Hoyle says OFF is “a group that represents the most extreme wing of gun owners, and they don’t represent the feelings of the majority of gun owners in Oregon or in this country.”

One email sent to the commissioners from Gaylin Vergin of Grand Ronde says, “please receive my opposition to the appointment of val hoyle to state senator. she needs to leave oregon and go work for her sugar daddy mike bloomberg!!!!!!!!” 

Another email follows the party line to the letter, writing, “Dear Board, ANYONE BUT HOYLE. Respectfully, Steven Kendell.”

OFF members may be surprised to find that Manning is also in favor of gun control. He tells EW he supports background checks, and “as a former police officer, I want to keep guns out of the hands of children, I want to keep guns out of the hands of criminals and I want to keep guns out of the hands of the mentally challenged.” 

Manning cites accidental gun deaths resulting from children with access to firearms, saying, “The issue is how do we keep children safe.”

Sorenson, who voted for Manning, says of OFF, “Anyone can start an email campaign like that.” Sorenson says the emails had no influence on his vote because very few messages were from South Eugene district and that he voted for Manning because “he’s a good person who’s well versed in the problems the community faces. I think he’ll do very well in the senate.”

Commissioner Pat Farr, who put Manning’s name up for vote, says his vote was for Manning, not against Hoyle—and when it comes to the emails, Farr says, “I didn’t read them.” 

He says he was surprised by the outcome of the vote, even though he supported Manning. “When I made the nomination of James I did not expect to get a second,” Farr says. “I was surprised, quite frankly.” 

Sorenson was the surprise vote who seconded Farr.

Sorenson is the only Democrat on the nonpartisan Board of Commissioners, so his vote for Manning surprised many fellow Democrats because Hoyle was the party’s top pick. 

“The bottom line was that the governor called, the senate president called, the speaker called, Ron Wyden called, Merkley called, Peter DeFazio called,” and all of them said that “we need you this session to help navigate some really difficult things,” Hoyle says.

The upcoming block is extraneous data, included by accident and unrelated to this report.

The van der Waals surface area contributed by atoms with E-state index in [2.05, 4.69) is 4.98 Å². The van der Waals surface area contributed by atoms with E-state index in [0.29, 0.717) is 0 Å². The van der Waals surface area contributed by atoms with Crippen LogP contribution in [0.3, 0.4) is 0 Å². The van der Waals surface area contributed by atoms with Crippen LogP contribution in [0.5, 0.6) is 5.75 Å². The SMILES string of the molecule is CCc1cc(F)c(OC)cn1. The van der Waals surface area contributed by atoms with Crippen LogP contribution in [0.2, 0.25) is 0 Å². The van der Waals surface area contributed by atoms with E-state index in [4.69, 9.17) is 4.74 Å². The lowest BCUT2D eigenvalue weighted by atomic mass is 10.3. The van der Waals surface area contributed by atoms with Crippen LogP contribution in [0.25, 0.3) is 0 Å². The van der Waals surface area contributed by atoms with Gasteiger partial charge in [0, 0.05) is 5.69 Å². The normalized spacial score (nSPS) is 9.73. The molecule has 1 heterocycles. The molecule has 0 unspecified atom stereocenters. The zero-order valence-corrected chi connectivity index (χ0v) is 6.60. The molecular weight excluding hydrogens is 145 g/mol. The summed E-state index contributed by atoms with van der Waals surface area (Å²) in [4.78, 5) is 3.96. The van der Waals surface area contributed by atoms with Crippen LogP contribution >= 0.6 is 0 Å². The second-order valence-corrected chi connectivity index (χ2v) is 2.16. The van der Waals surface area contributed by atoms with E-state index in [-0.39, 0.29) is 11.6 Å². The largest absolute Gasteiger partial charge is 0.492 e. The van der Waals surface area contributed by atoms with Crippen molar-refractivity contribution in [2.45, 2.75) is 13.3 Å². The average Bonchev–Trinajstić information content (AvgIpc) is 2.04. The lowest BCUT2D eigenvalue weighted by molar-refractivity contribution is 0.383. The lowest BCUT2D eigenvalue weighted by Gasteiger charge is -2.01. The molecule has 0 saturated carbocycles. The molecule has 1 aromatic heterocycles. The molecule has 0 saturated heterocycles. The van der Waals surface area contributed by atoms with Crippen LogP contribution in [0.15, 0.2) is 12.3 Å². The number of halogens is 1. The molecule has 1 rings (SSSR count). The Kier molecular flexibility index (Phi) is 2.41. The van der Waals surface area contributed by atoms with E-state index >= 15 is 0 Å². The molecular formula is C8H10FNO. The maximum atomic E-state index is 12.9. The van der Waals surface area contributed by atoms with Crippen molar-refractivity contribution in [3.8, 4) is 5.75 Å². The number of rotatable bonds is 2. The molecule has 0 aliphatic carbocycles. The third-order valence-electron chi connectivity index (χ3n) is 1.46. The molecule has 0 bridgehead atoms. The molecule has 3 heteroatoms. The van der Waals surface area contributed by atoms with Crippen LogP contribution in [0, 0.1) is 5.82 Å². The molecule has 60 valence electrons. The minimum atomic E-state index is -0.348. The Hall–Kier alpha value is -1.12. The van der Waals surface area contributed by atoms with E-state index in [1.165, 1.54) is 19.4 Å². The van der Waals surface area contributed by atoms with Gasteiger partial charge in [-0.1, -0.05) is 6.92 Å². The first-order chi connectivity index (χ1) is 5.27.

Though the other two comissioners who voted for Manning had different motivations, commissioner Faye Stewart may have been influenced by the emails, according to Hoyle. “He indicated that he was intending to vote a different way, and so that a little bit surprised me,” she says of Stewart’s apparent change in direction. 

“He will deny that it was the gun lobby,” Hoyle adds.

Stewart says his vote was most influenced by his fellow commissioners, especially the two who had served in the Legislature previously — Farr and Sorenson. “I felt it was important to listen to Mr. Sorenson since he’s the lone Democrat on the board.” 

Though Stewart says he received all the emails relating to the upcoming vote, he only paid attention to the ones from his district, which he says he felt were split between Hoyle and Manning.

Stewart denies any OFF influence on his vote, saying, “I just felt that a lot of them were just cut and paste emails that made some simple statements that didn’t have a lot of information on the candidates.”

Hoyle says she supports Manning and hopes to see him succeed. “He benefited from the fact that there were votes against me, but that’s no reflection on him really,” she says. “He has a different set of qualifications and experiences that are exciting to see in the Legislature.”